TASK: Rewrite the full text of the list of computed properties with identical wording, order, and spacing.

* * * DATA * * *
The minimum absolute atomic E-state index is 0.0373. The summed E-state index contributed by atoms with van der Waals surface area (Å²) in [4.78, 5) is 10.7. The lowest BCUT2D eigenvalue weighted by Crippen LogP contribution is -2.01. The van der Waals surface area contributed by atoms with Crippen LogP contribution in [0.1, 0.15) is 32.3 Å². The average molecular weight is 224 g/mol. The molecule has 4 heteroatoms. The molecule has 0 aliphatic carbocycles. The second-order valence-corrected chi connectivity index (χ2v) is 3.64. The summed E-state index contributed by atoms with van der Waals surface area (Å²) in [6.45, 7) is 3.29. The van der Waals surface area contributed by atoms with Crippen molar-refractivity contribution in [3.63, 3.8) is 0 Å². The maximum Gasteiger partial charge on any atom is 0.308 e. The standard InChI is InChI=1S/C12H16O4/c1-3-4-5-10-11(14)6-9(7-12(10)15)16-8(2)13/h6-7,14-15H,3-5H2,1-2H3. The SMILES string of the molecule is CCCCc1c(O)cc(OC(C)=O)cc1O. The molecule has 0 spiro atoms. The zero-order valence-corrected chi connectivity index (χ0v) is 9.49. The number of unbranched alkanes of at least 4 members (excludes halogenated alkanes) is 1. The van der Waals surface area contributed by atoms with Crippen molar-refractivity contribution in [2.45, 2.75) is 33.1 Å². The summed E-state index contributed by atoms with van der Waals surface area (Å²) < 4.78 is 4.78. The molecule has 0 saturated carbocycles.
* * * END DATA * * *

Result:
The minimum absolute atomic E-state index is 0.0373. The summed E-state index contributed by atoms with van der Waals surface area (Å²) in [4.78, 5) is 10.7. The lowest BCUT2D eigenvalue weighted by Crippen LogP contribution is -2.01. The van der Waals surface area contributed by atoms with Crippen LogP contribution in [0.1, 0.15) is 32.3 Å². The average molecular weight is 224 g/mol. The molecule has 4 heteroatoms. The molecule has 0 aliphatic carbocycles. The second-order valence-corrected chi connectivity index (χ2v) is 3.64. The summed E-state index contributed by atoms with van der Waals surface area (Å²) in [6.45, 7) is 3.29. The van der Waals surface area contributed by atoms with Crippen molar-refractivity contribution in [3.63, 3.8) is 0 Å². The maximum Gasteiger partial charge on any atom is 0.308 e. The standard InChI is InChI=1S/C12H16O4/c1-3-4-5-10-11(14)6-9(7-12(10)15)16-8(2)13/h6-7,14-15H,3-5H2,1-2H3. The SMILES string of the molecule is CCCCc1c(O)cc(OC(C)=O)cc1O. The molecule has 0 spiro atoms. The zero-order valence-corrected chi connectivity index (χ0v) is 9.49. The number of unbranched alkanes of at least 4 members (excludes halogenated alkanes) is 1. The van der Waals surface area contributed by atoms with Crippen molar-refractivity contribution in [2.45, 2.75) is 33.1 Å². The summed E-state index contributed by atoms with van der Waals surface area (Å²) < 4.78 is 4.78. The molecule has 0 saturated carbocycles.